Staying healthy while travelling is often hard, and nobody wants to get sick on holiday or when coming back to daily life at home. But are aircraft the fetid incubators of colds and flu that we all think? Well, yes and no. Most people think that the air inside an aircraft cabin is laden with bacteria and viruses, but actually, it tends to be cleaner than you might imagine.
Most modern aircraft use high-tech HEPA-type filtering systems that scrub the nasties out of the air, which is run through the system very frequently. Airplane-makers love to throw around terms like “hospital grade” for these systems, and the bottom line is that the air itself is pretty clean.
As we learned earlier this week, flying does dehydrate you, not least because the air is dehumidified and pressurised. As anyone who has lived in or holidayed at high-altitude places like Denver, the Alps or Kathmandu will know, dry air dries out your nasal passages, making it harder for your body’s natural defences (like those little hairs in your nose and — hope you’re not eating lunch! — mucus) to filter out bacteria and viruses.
It’s a lack of humidity, the fact that you’re in close proximity to a whole lot of other people, and the fact that humans can be relied upon to fail to wash their hands. Planes are cleaned relatively regularly, though it can be a little perfunctory during the shorter gaps between the arrival of one flight and the departure of the next.
Overall, planes aren’t really much worse than public spaces, like a local bus, metro, cinema or restaurant in your home city — although that probably says more about all those places too. One of the most fascinatingly disgusting bits of science around aviation I’ve seen in quite a while comes from Germfalcon, a company that makes a UV-C-light-cleaning robot that rolls up and down the aisles of a plane to disinfect it.
To highlight just how dirty airline cabins are, the Germfalcon folks ran some medical swabs around the seats and incubated them in Petri dishes. Surprise! The germiest part of the plane was the headrest of the aisle seat, which everyone grabs as they go past. And they probably haven’t washed their hands properly in those tiny airplane lavatories — but no more or less so than in any other transport or public setting, to be honest.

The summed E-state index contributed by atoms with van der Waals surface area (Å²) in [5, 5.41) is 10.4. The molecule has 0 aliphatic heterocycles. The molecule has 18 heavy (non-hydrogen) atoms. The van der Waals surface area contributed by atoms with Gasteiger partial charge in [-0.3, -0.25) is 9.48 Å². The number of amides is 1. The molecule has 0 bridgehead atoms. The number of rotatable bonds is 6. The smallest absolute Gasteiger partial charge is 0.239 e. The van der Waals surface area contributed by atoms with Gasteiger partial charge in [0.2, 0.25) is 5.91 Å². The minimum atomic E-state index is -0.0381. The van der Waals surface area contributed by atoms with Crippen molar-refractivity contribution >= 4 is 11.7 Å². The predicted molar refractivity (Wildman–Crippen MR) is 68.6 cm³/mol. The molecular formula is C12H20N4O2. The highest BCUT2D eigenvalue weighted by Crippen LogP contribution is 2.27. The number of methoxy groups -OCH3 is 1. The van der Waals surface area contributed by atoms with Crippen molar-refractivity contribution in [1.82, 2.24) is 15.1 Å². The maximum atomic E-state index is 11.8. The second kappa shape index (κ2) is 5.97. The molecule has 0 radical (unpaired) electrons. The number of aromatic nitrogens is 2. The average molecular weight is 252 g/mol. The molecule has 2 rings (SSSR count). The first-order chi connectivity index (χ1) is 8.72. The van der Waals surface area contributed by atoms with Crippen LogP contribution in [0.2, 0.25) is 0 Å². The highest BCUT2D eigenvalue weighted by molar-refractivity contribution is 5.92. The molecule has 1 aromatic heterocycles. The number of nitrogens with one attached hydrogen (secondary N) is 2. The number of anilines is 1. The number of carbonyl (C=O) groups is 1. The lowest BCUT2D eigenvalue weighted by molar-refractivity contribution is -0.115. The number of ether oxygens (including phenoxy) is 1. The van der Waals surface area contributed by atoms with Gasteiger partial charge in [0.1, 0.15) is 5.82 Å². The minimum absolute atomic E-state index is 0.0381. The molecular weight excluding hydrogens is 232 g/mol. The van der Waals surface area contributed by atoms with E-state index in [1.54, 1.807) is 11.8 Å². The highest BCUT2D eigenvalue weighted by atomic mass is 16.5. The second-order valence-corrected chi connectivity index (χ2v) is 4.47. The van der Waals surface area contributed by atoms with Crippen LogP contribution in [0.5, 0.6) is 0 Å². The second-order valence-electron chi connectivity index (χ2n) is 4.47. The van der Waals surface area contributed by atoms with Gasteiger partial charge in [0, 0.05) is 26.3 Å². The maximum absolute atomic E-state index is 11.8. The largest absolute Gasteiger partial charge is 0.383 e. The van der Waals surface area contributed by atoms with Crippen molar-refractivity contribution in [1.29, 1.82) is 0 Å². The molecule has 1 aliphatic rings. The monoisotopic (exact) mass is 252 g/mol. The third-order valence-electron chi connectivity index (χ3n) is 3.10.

The trick is to avoid touching those high-contact places, or if you do to wash your hands thoroughly and/or to sanitise them afterwards.
Many travellers swear by alcohol-based hand gel, although make sure you get one with a screw-on lid so it doesn’t pop open all over the inside of your bag. For that reason, I tend to find that disinfectant hand wipes are more convenient and come with the added bonus that you can use them for a quick wipe-down of the tray table, armrest, screen and remote control afterwards.
My top tip: keep your hands to yourself as you make your way to and from your seat, wash them thoroughly, give them a wipe-down in the meantime, and use the rest of your wipe to de-germ the space around you.
John Walton is an international aviation journalist. Over the next weeks, he will answer the questions you’ve always wanted to ask about the whys and wherefores of travelling by air on Lonely Planet News. He welcomes questions and further discussions on Twitter (@thatjohn) and via email to firstname.lastname@example.org